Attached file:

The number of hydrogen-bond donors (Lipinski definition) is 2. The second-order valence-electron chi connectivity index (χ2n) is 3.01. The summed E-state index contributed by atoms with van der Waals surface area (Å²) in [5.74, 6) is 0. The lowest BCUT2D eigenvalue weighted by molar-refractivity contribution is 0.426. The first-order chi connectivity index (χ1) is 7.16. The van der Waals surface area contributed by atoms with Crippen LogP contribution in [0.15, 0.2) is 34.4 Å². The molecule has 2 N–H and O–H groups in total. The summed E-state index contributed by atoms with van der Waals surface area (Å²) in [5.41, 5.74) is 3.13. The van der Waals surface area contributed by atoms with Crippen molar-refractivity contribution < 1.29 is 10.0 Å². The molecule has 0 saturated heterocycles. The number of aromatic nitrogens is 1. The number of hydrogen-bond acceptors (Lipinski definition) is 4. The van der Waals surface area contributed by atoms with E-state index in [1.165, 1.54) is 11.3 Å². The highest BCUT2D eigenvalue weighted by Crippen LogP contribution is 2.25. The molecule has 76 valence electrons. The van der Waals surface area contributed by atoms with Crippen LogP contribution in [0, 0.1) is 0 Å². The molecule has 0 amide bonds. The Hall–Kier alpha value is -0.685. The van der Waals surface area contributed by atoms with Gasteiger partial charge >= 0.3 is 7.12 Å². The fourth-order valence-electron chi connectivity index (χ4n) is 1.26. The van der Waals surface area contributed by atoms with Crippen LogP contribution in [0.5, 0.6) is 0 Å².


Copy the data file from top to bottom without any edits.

The number of hydrogen-bond donors (Lipinski definition) is 2. The second-order valence-electron chi connectivity index (χ2n) is 3.01. The summed E-state index contributed by atoms with van der Waals surface area (Å²) in [5.74, 6) is 0. The lowest BCUT2D eigenvalue weighted by molar-refractivity contribution is 0.426. The first-order chi connectivity index (χ1) is 7.16. The van der Waals surface area contributed by atoms with Crippen LogP contribution in [0.15, 0.2) is 34.4 Å². The molecule has 2 N–H and O–H groups in total. The summed E-state index contributed by atoms with van der Waals surface area (Å²) in [5.41, 5.74) is 3.13. The van der Waals surface area contributed by atoms with Crippen molar-refractivity contribution < 1.29 is 10.0 Å². The molecule has 0 saturated heterocycles. The number of aromatic nitrogens is 1. The number of hydrogen-bond acceptors (Lipinski definition) is 4. The van der Waals surface area contributed by atoms with E-state index in [1.165, 1.54) is 11.3 Å². The highest BCUT2D eigenvalue weighted by Crippen LogP contribution is 2.25. The molecule has 76 valence electrons. The van der Waals surface area contributed by atoms with Crippen LogP contribution in [0, 0.1) is 0 Å². The molecule has 0 amide bonds. The Hall–Kier alpha value is -0.685. The van der Waals surface area contributed by atoms with Gasteiger partial charge >= 0.3 is 7.12 Å². The fourth-order valence-electron chi connectivity index (χ4n) is 1.26. The van der Waals surface area contributed by atoms with Crippen LogP contribution in [0.5, 0.6) is 0 Å².